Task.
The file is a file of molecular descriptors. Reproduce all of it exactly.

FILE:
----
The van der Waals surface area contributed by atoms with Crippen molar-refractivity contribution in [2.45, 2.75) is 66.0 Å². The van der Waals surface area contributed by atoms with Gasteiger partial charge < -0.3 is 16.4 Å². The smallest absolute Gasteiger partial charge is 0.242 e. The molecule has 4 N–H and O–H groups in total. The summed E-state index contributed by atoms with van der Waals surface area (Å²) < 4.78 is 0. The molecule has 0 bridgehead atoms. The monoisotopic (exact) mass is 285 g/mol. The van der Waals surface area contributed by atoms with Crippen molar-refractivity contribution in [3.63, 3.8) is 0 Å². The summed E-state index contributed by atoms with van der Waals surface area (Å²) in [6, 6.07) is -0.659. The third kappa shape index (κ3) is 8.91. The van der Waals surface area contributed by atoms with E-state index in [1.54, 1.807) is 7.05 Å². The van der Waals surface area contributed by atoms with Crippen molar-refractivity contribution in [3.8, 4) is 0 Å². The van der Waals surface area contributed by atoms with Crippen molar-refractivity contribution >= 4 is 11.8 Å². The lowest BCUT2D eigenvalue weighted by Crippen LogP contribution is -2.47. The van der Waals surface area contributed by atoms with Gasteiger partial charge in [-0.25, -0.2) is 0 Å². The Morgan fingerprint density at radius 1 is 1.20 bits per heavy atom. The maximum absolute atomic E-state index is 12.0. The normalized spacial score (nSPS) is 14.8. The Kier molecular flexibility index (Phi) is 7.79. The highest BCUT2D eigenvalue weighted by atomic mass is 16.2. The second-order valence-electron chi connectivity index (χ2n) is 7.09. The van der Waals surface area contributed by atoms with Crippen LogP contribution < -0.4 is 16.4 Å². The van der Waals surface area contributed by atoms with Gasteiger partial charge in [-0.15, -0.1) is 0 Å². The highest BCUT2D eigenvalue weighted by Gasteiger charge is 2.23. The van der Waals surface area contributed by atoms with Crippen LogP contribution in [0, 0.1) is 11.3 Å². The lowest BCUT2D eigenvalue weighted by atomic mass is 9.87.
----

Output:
The van der Waals surface area contributed by atoms with Crippen molar-refractivity contribution in [2.45, 2.75) is 66.0 Å². The van der Waals surface area contributed by atoms with Gasteiger partial charge < -0.3 is 16.4 Å². The smallest absolute Gasteiger partial charge is 0.242 e. The molecule has 4 N–H and O–H groups in total. The summed E-state index contributed by atoms with van der Waals surface area (Å²) < 4.78 is 0. The molecule has 0 bridgehead atoms. The monoisotopic (exact) mass is 285 g/mol. The van der Waals surface area contributed by atoms with Crippen molar-refractivity contribution in [3.63, 3.8) is 0 Å². The summed E-state index contributed by atoms with van der Waals surface area (Å²) in [6, 6.07) is -0.659. The third kappa shape index (κ3) is 8.91. The van der Waals surface area contributed by atoms with E-state index in [1.54, 1.807) is 7.05 Å². The van der Waals surface area contributed by atoms with Crippen molar-refractivity contribution in [3.8, 4) is 0 Å². The van der Waals surface area contributed by atoms with Crippen molar-refractivity contribution >= 4 is 11.8 Å². The lowest BCUT2D eigenvalue weighted by Crippen LogP contribution is -2.47. The van der Waals surface area contributed by atoms with Gasteiger partial charge in [-0.25, -0.2) is 0 Å². The Morgan fingerprint density at radius 1 is 1.20 bits per heavy atom. The maximum absolute atomic E-state index is 12.0. The normalized spacial score (nSPS) is 14.8. The Kier molecular flexibility index (Phi) is 7.79. The highest BCUT2D eigenvalue weighted by atomic mass is 16.2. The second-order valence-electron chi connectivity index (χ2n) is 7.09. The van der Waals surface area contributed by atoms with Crippen LogP contribution < -0.4 is 16.4 Å². The van der Waals surface area contributed by atoms with Gasteiger partial charge in [-0.15, -0.1) is 0 Å². The highest BCUT2D eigenvalue weighted by Gasteiger charge is 2.23. The van der Waals surface area contributed by atoms with Crippen LogP contribution in [0, 0.1) is 11.3 Å². The lowest BCUT2D eigenvalue weighted by atomic mass is 9.87.